Tale of Israeli Soldier and Palestinian Hunger Strikers

By Dallas Darling
 
When Palestinian poet and author Naomi Shihab Nye wrote: ‘A man crosses the street in rain, stepping gently/looking two times north and south, because his son is asleep on his shoulder;’ right now, in this ‘moment of madness,’ it could be used as a metaphor, a ‘pocket of resistance,’ in describing an Israeli soldier who has refused to serve in the Palestinian territories. Instead, he has chosen to start his own hunger strike in a military prison. It is a hunger strike to show solidarity with 1,500 Palestinian detainees who are also unjustly imprisoned and on a massive hunger strike.
 
"This man carries the world’s most sensitive cargo," continues Nye, "but he’s not marked/Nowhere does his jacket say FRAGILE, HANDLE WITH CARE." This unmarked episode, hidden from the world and ignored by ruling classes, symbolizes a fragile but powerful scene. This off-stage struggle is over violent and militant ideological domination or compassion and revolutionary forgiveness and unity. It may be little more than "small arms fire" in a class war, with its Iron Domes and state of the art weaponry, but his off-stage act is important, even necessary to sustain the bread of life and hope.
 
"His ear fills up with breathing. He hears the hum of the boy’s dream deep inside him/We’re not going to be able to live in the world if we’re not willing to do what he’s doing with one another." Yaniv Mazor, the Israeli soldier, said his refusal to patrol Occupied Palestine and his act of solidarity was not to highlight his plight, but to stress the injustices that Palestinians endure. He hears their breathing. He too dreams of a land and time when there are no walls, no armed checkpoints, no false arrests, no deadly air raids, and no homes or orchards destroyed. He dreams of honoring a Nakba Day also.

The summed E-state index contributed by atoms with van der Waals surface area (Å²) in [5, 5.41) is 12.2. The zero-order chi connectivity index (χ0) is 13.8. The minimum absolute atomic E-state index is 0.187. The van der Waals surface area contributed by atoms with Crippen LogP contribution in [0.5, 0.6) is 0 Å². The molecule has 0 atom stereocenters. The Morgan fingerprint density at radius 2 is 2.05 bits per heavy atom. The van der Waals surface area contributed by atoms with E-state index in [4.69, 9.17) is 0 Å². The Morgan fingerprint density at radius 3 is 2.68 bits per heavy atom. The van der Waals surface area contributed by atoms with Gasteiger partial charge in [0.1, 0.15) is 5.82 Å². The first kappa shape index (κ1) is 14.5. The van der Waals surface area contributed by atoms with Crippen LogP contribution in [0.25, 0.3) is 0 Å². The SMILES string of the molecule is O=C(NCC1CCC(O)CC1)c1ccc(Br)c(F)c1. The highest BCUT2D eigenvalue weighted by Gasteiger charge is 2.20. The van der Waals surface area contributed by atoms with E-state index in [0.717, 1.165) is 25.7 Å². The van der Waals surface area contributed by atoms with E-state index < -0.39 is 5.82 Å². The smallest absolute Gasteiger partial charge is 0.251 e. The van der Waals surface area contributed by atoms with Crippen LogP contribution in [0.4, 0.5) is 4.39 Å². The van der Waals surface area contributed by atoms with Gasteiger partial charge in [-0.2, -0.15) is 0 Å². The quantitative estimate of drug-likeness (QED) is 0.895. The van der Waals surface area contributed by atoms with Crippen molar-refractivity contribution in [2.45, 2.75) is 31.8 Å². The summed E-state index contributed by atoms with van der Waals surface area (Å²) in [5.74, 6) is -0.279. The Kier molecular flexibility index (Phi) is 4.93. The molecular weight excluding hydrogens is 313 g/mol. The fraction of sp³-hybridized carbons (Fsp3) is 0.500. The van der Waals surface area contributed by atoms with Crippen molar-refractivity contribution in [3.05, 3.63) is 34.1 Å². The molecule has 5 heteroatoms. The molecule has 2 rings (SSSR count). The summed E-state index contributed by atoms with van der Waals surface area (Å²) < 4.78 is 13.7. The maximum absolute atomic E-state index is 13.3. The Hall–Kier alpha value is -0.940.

Nye’s poem is titled: "Shoulders." Like the Palestinian hunger strikers and Israeli soldier, how strong, how revolutionary, and how merciful are the shoulders of other Israelis and Palestinians? Do they understand the fragility of one another and the importance of handling life, each other, with care? And how un-dominant, how un-militant, and how un-hateful are our own shoulders? Will the road only be wide, and the rain never stop falling?(2) To live in a world of security with peace and justice, we must learn to carry each other on our shoulders, just like the Palestinian hunger strikers and Israeli soldier.
 
– Dallas Darling is the author several books, including: Politics 501: An A-Z Reading on Conscientious Political Thought and Action. He contributed this article to PalestineChronicle.com. Visit: wn.com//dallasdarling.

Notes:
 
(1) Herzog, William R. Prophet and Teacher: An Introduction to the Historical Jesus. Louisville, Kentucky: John Knox Press, 2005., p. 193.
 (2) Nye, Naomi Shihab. "Shoulders." (Note: the original poem reads: "The road will only be wide. The rain will never stop falling.")

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